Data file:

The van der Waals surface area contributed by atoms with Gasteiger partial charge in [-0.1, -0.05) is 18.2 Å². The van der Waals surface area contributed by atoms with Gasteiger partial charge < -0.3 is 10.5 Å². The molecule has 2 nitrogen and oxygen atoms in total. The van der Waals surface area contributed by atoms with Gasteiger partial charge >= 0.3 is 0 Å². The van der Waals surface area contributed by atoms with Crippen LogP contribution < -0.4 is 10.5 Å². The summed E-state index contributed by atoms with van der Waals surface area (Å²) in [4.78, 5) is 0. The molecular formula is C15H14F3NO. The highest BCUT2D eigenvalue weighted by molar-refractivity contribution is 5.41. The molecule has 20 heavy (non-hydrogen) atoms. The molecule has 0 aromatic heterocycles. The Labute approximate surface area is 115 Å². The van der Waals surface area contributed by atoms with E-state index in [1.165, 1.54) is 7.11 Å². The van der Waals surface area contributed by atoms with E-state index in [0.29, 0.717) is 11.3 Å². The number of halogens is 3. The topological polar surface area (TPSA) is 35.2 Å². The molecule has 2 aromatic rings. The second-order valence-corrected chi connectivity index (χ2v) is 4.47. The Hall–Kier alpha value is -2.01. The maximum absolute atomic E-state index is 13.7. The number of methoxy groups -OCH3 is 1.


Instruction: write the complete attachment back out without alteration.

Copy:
The van der Waals surface area contributed by atoms with Gasteiger partial charge in [-0.1, -0.05) is 18.2 Å². The van der Waals surface area contributed by atoms with Gasteiger partial charge < -0.3 is 10.5 Å². The molecule has 2 nitrogen and oxygen atoms in total. The van der Waals surface area contributed by atoms with Gasteiger partial charge >= 0.3 is 0 Å². The van der Waals surface area contributed by atoms with Crippen LogP contribution < -0.4 is 10.5 Å². The summed E-state index contributed by atoms with van der Waals surface area (Å²) in [4.78, 5) is 0. The molecular formula is C15H14F3NO. The highest BCUT2D eigenvalue weighted by molar-refractivity contribution is 5.41. The molecule has 20 heavy (non-hydrogen) atoms. The molecule has 0 aromatic heterocycles. The Labute approximate surface area is 115 Å². The van der Waals surface area contributed by atoms with E-state index in [1.165, 1.54) is 7.11 Å². The van der Waals surface area contributed by atoms with E-state index in [0.29, 0.717) is 11.3 Å². The number of halogens is 3. The topological polar surface area (TPSA) is 35.2 Å². The molecule has 2 aromatic rings. The second-order valence-corrected chi connectivity index (χ2v) is 4.47. The Hall–Kier alpha value is -2.01. The maximum absolute atomic E-state index is 13.7. The number of methoxy groups -OCH3 is 1.